I like to see homes in which children’s work is evident. Where books are stacked next to a comfy chair, ready for reading on a welcoming lap. And a project, maybe a castle fashioned from an appliance box, sits in middle of the floor, awaiting imaginative young minds.

I was determined to make my children’s efforts count. And as they grew up, they didn’t wimp out if they had to make a cake from scratch, or create a birthday card from construction paper. They were eager to do it. And I cannot tell you how much my husband and I enjoyed it. Those moments were infinitely special to our family.

By making and doing with children, and encouraging their ideas, parents teach initiative. Kids learn to finish well. If they don’t have one thing on hand, they find a substitute. Because “making” is really more important than the finished product.

Just a note: You might think making and doing has to cost a lot. It doesn’t. While Hobby Lobby is a great store, Good Will and garage sales are God-sends. No matter what children want to do, a parent can usually find a way to help them.

Grandma may have old high heels and purses and dresses for playing dress-up. (My mother-in-law passed down several sheer nighties that turned my daughters into fairy princesses!)

Around the house we always had raw materials – skeins of yarn, a left-over ream of paper donated by a friendly print shop, wood scraps from a cabinet-maker in town, leather scraps and mosaic tiles from garage sales. There was always something they could use for craft projects.

So. What can your preschoolers do?

  • Play pretend, dress-up (Goodwill, grandma’s cast-off clothing can be stashed in a crate, trunk or basket). Kids like to play house, grocery store, restaurant, train, bus, museum, veterinarian, etc.
  • Create with arts and crafts materials (paper of all kinds, crayons, colored pencils, markers, paint, paste, popsicle sticks, pipe cleaners, felt squares,  scissors, rick-rack, sequins, etc.)
  • Sculpt with play-dough (home-made recipes are inexpensive and easy)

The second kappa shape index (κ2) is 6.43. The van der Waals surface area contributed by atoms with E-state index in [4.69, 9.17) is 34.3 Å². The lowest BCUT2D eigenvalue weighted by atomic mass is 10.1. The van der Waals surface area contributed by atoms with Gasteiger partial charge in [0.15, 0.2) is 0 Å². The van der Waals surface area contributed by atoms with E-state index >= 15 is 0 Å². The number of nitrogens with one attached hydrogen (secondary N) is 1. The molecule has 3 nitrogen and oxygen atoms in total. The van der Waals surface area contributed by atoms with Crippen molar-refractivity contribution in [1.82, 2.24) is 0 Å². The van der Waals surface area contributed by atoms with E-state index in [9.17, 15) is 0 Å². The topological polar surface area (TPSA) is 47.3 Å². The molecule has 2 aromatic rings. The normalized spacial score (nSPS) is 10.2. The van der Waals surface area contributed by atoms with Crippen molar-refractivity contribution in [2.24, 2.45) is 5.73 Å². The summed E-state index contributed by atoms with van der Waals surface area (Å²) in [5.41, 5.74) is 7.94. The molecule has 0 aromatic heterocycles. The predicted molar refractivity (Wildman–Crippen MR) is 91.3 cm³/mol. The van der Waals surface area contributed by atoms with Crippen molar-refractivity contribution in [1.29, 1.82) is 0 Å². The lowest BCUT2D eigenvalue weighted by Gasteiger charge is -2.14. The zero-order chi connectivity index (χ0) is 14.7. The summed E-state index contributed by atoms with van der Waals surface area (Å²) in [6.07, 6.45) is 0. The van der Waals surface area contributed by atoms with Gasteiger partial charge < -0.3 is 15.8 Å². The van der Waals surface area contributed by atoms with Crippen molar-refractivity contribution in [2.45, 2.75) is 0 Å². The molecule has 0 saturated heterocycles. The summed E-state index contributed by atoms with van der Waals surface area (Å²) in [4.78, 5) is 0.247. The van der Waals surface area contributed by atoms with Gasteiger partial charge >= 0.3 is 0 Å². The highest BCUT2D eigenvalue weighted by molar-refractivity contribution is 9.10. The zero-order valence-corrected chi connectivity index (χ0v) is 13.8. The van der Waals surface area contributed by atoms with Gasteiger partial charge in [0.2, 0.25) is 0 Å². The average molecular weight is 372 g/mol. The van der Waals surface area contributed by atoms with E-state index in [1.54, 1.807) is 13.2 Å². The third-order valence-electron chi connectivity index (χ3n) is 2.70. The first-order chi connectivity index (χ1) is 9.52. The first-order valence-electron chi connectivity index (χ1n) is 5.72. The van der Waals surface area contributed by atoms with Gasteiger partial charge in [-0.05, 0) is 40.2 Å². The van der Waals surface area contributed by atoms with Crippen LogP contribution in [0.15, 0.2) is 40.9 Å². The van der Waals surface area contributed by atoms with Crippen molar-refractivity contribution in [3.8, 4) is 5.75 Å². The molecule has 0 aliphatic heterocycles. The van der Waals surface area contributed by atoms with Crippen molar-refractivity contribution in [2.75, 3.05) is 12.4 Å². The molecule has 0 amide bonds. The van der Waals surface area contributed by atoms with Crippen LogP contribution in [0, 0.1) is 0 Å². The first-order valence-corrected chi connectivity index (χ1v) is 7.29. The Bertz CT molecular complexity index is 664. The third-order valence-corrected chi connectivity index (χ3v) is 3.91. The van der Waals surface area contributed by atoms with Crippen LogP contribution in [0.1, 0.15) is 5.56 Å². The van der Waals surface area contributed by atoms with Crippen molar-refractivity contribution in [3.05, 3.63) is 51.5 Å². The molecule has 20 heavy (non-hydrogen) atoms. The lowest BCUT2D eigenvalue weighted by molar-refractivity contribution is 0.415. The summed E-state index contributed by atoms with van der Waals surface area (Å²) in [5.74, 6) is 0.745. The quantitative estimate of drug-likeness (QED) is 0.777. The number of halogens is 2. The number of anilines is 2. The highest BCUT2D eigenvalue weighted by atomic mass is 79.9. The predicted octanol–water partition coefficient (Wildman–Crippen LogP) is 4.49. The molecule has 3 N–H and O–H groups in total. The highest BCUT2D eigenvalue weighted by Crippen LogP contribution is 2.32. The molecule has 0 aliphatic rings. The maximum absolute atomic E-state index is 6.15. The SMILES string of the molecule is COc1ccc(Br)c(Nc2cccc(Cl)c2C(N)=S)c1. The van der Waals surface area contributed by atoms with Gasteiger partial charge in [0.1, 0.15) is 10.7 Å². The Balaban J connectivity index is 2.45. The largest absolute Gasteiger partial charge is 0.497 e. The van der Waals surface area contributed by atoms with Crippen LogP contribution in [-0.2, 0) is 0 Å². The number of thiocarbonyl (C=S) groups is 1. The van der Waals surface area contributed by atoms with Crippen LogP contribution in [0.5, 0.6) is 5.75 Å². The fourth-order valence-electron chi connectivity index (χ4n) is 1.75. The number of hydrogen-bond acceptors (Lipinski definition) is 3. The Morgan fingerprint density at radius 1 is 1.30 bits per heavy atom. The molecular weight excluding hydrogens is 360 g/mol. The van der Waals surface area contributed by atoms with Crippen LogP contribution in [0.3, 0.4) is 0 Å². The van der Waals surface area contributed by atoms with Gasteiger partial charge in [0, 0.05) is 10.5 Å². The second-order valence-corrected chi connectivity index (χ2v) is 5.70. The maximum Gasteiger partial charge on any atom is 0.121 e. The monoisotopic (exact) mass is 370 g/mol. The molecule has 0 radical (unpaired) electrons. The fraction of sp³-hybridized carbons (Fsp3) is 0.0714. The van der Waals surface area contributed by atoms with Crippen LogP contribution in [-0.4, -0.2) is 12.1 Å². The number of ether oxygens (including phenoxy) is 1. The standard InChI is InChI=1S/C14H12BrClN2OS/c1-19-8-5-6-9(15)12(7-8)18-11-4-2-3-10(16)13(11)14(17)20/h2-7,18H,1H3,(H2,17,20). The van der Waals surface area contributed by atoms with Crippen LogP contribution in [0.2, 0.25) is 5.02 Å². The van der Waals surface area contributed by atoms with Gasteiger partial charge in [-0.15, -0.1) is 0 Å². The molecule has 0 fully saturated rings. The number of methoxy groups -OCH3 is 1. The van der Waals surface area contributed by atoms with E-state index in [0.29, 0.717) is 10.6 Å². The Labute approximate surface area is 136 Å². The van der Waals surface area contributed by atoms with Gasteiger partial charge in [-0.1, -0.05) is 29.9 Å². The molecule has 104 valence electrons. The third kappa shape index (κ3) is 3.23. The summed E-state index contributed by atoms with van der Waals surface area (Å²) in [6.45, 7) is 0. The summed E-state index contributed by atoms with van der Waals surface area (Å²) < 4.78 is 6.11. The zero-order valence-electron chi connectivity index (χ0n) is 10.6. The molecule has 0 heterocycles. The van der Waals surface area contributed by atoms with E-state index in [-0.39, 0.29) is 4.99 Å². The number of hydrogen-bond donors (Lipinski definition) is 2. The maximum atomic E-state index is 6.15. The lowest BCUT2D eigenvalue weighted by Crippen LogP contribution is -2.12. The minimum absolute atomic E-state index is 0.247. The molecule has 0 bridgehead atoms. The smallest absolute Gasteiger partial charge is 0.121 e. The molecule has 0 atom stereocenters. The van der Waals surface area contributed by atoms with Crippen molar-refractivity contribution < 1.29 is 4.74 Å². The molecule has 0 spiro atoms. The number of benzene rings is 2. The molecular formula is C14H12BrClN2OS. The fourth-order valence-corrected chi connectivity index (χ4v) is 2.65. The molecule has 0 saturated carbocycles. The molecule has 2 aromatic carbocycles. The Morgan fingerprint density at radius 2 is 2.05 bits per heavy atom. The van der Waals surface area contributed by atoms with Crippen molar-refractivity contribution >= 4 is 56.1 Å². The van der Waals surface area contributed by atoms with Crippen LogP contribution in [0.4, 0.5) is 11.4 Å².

• Use an end bolt of newsprint from the local newspaper (only costs a few dollars) for outlining the body,  learn to recognize facial features and clothing details; make maps of the neighborhood, design forts, houses, etc.
  • Make and play under blanket forts, using the kitchen or dining room table
  • Decorate and play in an appliance box play house (parent cuts the windows and door)
  • Make stick or sock puppets and have fairy tale puppet shows (make appliance box into a puppet theater)
  • Make  “bush houses” (these can be anywhere in nature where children can find a log, tree stump or stone to sit on, toss a blanket over a branch, and use like a  mini-campsite)
  •  Measure and sift sand
  • Make mini roads and irrigation ditches in dirt, pour in water
  • Construct with wood scraps (sanded a bit) for pounding nails and constructing things
  • Prepare simple snacks: slice bananas, make crackers and nut butter
  • Set the table
  • Host a tea party – make invitations, tea, cookies and hats
  • Wash dishes in a basin on a small, sturdy table
  • Put away silverware
  • Polish furniture (With clean cloth – no toxic products)
  • Wash stones
  • Make a rock garden
  • Search for fossils
  • Plant and grow seeds
  • Water plants
  • Move to music of different tempos and moods, identify musical instrments (Try Peter and the Wolf!)
  • Sing and do finger plays
  • Make birthday cards
  • Sew buttons onto cloth held taut with embroidery hoop  (with supervision and using a child’s thimble)
  • Play “Mystery Bag” (guessing by “feel” what is in the bag)
  • Use scent jars (Parent adds  various scents to small jars,  lids fastened. Children can open one at a time and guess what it is: mint, cinnamon, clove, etc.)
  • And always, always, there are story books! FFG

For more ideas: The Preschooler’s Busybook, by Trish Kuffner; Teaching Montessori in the Home: The Preschool Years, by Elizabeth Hainstock; Show Me How! Build Your Child’s Self-Esteem Through Reading, Crafting, and Cooking, by Vivian Kirkfield.